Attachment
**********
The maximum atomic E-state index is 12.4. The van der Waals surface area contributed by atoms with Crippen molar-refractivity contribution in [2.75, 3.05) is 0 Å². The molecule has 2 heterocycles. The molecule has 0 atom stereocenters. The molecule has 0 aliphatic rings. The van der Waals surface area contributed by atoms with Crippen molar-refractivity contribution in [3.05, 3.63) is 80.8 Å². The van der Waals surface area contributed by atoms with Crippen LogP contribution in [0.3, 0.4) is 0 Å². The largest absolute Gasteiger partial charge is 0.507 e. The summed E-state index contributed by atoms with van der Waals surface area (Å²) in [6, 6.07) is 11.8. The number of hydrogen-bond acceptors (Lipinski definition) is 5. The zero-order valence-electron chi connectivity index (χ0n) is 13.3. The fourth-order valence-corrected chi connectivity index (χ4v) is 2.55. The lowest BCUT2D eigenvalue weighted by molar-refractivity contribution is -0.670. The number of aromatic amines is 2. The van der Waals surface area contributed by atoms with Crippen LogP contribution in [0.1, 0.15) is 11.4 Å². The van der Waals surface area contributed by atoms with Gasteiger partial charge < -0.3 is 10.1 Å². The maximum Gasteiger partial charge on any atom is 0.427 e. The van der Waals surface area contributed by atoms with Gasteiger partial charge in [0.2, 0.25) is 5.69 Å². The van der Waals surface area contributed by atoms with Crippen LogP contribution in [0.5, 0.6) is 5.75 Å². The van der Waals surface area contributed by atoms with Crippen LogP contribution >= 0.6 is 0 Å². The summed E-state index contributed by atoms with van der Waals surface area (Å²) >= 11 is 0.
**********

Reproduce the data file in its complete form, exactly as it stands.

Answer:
The maximum atomic E-state index is 12.4. The van der Waals surface area contributed by atoms with Crippen molar-refractivity contribution in [2.75, 3.05) is 0 Å². The molecule has 2 heterocycles. The molecule has 0 atom stereocenters. The molecule has 0 aliphatic rings. The van der Waals surface area contributed by atoms with Crippen molar-refractivity contribution in [3.05, 3.63) is 80.8 Å². The van der Waals surface area contributed by atoms with Crippen LogP contribution in [0.3, 0.4) is 0 Å². The largest absolute Gasteiger partial charge is 0.507 e. The summed E-state index contributed by atoms with van der Waals surface area (Å²) in [6, 6.07) is 11.8. The number of hydrogen-bond acceptors (Lipinski definition) is 5. The zero-order valence-electron chi connectivity index (χ0n) is 13.3. The fourth-order valence-corrected chi connectivity index (χ4v) is 2.55. The lowest BCUT2D eigenvalue weighted by molar-refractivity contribution is -0.670. The number of aromatic amines is 2. The van der Waals surface area contributed by atoms with Crippen LogP contribution in [0.1, 0.15) is 11.4 Å². The van der Waals surface area contributed by atoms with Gasteiger partial charge < -0.3 is 10.1 Å². The maximum Gasteiger partial charge on any atom is 0.427 e. The van der Waals surface area contributed by atoms with Gasteiger partial charge in [0.2, 0.25) is 5.69 Å². The van der Waals surface area contributed by atoms with Crippen LogP contribution in [0.5, 0.6) is 5.75 Å². The van der Waals surface area contributed by atoms with Crippen LogP contribution >= 0.6 is 0 Å². The summed E-state index contributed by atoms with van der Waals surface area (Å²) >= 11 is 0.